News / The EU referendum – what does it mean for inclusive leadership and our vision for communities?

The EU referendum – what does it mean for inclusive leadership and our vision for communities?



29 / 02 / 16

Josh CassJosh Cass, 3FF Deputy Director

So we are going to have a referendum.

Given that we have known for some time that this was going to happen, I have been thinking about what it might mean to apply 3FF’s lens for looking at questions or problems to the idea of the referendum. While this blog post in no way represents a 3FF ‘position’ on the issue, it does at least begin to set out my thinking in relation to the question.

At 3FF we are interested in questions of leadership and are in the process of looking more closely at how leadership is able to achieve social change. We talk about exploring ideas of power and powerlessness, and about questions of identity, faith and belief. So how do these intersect with arguments that at the moment are framed in pure political and economic terms – would Britain be better off in or out of the EU?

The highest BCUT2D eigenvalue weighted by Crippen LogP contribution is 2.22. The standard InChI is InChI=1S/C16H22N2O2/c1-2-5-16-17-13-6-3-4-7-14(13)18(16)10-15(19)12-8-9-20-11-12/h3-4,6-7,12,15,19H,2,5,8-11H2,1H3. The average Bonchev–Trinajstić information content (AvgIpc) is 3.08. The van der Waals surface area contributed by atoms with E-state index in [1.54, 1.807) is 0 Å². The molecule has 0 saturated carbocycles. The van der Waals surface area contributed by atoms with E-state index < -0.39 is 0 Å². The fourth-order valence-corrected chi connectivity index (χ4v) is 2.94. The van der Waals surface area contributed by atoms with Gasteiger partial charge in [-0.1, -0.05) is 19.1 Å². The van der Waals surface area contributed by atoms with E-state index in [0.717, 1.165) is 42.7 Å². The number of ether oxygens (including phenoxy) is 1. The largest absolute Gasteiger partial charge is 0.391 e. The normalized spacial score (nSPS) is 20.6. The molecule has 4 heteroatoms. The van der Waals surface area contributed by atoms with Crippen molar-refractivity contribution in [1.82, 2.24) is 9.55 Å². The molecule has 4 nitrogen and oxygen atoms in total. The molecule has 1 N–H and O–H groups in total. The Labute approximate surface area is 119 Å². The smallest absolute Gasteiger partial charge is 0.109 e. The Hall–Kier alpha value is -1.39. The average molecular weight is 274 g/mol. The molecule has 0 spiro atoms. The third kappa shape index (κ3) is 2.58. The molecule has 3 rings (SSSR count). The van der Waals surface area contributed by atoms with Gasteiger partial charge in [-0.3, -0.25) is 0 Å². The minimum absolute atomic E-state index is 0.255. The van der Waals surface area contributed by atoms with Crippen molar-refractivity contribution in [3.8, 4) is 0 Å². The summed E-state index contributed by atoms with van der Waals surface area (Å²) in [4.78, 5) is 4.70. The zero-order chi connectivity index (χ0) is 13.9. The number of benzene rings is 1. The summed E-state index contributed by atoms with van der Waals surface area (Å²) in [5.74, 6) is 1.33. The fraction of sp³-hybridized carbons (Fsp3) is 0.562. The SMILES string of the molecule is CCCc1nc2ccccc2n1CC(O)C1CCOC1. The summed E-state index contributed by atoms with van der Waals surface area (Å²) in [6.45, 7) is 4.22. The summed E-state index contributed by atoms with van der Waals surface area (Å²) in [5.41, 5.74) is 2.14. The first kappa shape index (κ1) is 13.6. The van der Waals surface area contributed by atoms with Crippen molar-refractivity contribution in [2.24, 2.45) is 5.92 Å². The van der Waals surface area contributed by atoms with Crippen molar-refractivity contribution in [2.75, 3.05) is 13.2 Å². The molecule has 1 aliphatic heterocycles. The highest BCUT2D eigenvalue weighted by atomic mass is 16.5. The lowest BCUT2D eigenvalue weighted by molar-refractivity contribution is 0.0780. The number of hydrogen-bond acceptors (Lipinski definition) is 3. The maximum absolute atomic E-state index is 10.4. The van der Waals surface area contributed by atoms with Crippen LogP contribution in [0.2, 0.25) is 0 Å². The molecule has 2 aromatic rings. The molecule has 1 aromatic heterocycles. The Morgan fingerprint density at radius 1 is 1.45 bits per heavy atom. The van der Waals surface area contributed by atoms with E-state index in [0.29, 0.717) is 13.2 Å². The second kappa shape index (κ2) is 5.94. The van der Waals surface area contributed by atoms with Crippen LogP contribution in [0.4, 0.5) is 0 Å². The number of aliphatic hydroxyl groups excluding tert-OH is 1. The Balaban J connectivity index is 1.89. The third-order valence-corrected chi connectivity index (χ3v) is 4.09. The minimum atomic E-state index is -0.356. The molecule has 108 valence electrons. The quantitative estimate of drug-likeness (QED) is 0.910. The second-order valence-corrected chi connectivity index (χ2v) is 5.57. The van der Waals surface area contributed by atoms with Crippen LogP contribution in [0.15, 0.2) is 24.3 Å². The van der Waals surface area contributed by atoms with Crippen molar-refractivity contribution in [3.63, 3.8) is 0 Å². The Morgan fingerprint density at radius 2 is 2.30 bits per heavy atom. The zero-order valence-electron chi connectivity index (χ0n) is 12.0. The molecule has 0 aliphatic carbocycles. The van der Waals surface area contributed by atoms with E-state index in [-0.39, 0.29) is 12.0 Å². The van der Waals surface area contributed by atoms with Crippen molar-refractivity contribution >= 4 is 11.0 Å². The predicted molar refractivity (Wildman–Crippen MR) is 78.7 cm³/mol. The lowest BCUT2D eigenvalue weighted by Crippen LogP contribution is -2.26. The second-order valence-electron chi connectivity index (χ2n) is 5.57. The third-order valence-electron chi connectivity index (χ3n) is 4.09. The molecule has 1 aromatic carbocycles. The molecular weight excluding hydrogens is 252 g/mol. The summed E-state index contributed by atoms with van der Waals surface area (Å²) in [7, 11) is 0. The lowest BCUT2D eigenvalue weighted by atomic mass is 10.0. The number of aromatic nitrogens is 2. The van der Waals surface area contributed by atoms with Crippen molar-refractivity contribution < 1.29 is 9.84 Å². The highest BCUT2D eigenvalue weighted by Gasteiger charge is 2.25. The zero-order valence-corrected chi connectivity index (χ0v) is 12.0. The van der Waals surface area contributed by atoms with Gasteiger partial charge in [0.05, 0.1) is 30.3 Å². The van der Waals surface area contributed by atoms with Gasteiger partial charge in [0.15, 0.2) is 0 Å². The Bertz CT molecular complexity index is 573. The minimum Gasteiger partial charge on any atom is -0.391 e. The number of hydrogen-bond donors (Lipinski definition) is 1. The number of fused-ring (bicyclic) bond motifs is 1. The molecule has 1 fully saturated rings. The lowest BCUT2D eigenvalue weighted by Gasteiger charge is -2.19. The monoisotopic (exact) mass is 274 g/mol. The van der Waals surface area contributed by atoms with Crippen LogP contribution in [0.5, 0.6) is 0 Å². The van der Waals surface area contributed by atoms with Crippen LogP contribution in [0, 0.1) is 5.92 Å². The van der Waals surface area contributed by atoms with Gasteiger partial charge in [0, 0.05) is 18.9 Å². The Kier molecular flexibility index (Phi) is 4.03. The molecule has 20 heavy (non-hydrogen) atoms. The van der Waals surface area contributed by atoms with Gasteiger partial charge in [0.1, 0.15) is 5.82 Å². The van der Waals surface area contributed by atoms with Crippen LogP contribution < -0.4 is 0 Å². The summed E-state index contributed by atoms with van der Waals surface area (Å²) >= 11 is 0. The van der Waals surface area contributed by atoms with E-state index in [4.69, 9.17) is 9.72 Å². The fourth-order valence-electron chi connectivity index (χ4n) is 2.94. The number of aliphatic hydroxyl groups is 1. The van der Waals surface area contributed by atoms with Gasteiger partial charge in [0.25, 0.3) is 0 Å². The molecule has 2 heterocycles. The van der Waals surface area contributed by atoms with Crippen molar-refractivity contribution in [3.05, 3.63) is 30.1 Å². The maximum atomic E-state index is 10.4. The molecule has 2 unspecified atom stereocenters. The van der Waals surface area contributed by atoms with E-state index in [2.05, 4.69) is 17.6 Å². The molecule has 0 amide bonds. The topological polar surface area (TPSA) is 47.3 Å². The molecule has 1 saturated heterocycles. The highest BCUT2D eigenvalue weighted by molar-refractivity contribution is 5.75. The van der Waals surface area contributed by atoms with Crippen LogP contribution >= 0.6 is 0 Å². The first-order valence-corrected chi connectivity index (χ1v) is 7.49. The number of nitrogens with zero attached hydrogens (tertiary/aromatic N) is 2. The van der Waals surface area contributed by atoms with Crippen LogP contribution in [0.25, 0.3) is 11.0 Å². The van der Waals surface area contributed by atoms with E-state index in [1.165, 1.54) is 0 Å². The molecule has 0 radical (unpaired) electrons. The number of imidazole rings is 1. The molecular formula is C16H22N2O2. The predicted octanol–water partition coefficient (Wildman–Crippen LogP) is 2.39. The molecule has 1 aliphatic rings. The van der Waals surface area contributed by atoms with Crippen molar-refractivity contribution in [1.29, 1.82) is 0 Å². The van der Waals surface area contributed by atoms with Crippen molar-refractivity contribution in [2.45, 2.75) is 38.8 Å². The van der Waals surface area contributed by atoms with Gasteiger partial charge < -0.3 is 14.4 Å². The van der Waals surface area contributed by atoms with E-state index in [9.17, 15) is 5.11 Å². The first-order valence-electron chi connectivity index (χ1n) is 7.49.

Whether through our What Women Believe festival which we are running as part of our Arts and Culture programme, or through the work that we do in schools and universities, we are interested in exploring models of leadership that enable inclusive decision making and encourage and enable participation by all.

In other words, we are looking to create more inclusive societies, where people feel enabled to contribute fully. In particular, we are committed to ensuring that there is space in societies to explore the complexities associated with faith and belief identities.

Returning to my thought experiment, what does that mean for the referendum?

In thinking about the values and mission of 3FF, it seems to me that I am looking for arguments in this debate that speak to a vision for British society that we will wake up to on 24 June 2016. Where are the arguments, on either side, about how we create stronger, more supportive communities? Who is putting forward the case for inclusive leadership models, for spaces for dialogue? It is early days yet, but where if anywhere, are those arguments being made?

It seems to me that however we all choose to vote on 23 June, that there needs to be a vision for how society will come together the day after, how will we come together after what will no doubt be a bruising campaign. Have we heard those visions yet? I am not sure that we have.

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